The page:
Strength and Stamina
Kids need two capacities in order to build academic skills: strength and stamina. They need to be strong enough to face challenges without collapsing into a puddle of discouragement. They need stamina—the ability to keep trying and persisting, past their natural fatigue.
Instead of measuring your children against a rubric of skills (they should be able to write a 5 sentence paragraph without my help by age 9, you might think), measure your child’s endurance! If your child is finding it difficult to write, the solution isn’t to wring your hands over the fact that your child isn’t at grade level. The solution is to build strength and stamina.
In fact, all of education could be reduced to these two qualities. The mind needs to be able to give focused attention to perplexing problems. Focus, when it is on a brain-stretching activity, is tiring. The mind doesn’t show fatigue the same way a muscle does. Yet it collapses when exhausted by refusing to think new thoughts, by becoming foggy and distracted, and by ignoring useful information.
The mind gives up when it is tired. It wants to take a break and does so by seeking distraction or refusing to process information.
The anxious parent, eager to hit skill markers, will push, will blame, will require.
“Just two more problems. You don’t have it down yet.”
“Don’t be lazy. You have to work harder.”
“If you don’t get this done by dinner, we’re going to do two more pages before bed.”
These strategies are no more effective than telling an exhausted runner that she has to go two more miles at a faster pace because her last two miles were too slow. It’s theater of the absurd!
Reframe how you understand your role in your learner’s life. To build stamina, to increase strength—think like a trainer in a gym. The initial strategy is to do small repetitions of the skills needed, in short bursts of all out effort.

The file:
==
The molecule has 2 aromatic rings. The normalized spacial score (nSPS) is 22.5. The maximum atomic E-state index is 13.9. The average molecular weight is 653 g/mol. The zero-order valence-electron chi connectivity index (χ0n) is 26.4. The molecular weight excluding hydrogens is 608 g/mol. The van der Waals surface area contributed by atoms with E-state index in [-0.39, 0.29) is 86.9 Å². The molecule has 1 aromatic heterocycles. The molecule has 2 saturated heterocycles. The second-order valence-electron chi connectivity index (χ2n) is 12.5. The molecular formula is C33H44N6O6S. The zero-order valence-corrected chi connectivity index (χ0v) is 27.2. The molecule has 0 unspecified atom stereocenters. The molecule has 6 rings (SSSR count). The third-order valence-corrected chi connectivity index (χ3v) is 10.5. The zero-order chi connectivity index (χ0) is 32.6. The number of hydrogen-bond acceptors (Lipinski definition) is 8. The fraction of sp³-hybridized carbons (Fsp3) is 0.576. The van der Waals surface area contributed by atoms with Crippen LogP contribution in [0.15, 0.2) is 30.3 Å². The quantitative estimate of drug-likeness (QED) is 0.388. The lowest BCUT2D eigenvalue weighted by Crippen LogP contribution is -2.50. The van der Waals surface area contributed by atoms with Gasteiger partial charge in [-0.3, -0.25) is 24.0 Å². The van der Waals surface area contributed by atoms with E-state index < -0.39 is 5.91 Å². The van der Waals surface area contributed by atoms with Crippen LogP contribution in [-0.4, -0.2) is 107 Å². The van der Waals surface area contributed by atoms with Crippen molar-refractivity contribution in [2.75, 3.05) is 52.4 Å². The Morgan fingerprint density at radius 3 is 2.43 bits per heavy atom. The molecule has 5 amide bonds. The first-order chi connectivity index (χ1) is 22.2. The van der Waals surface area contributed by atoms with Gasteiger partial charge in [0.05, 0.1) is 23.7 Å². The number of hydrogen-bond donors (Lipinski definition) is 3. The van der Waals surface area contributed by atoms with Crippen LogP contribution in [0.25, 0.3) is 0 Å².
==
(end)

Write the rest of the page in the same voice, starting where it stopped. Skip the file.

A child who finds writing tedious and draining will do better writing two words, taking a break, writing two more words, taking another break, and then two more words. That process may seem unnecessary to you, or you may feel that you could never be disrupted that many times in a row and still complete the sentence being copied. But for a child who gives full focus and intensity to the task, two perfectly hand-written words may exhaust the current store of energy in the brain. To keep going may create conditions for slacking off or doing a half job (sort of like lifting a weight half way).
Taking breaks, building up to more repetitions, shortening the breaks between bursts of effort over time, is more likely to get you and your child where you want to go than requiring more and more output just because some scope and sequence says it must be done!
Ask your child for input:
“Can you handle writing two words now and two more ten minutes later?”
On the next day:
“Shall we try that process again, but add a third pair of words? Want to see how well you can sustain your focused attention?”
And so on.
Put strength building and stamina ahead of measuring output and you’ll see far more growth.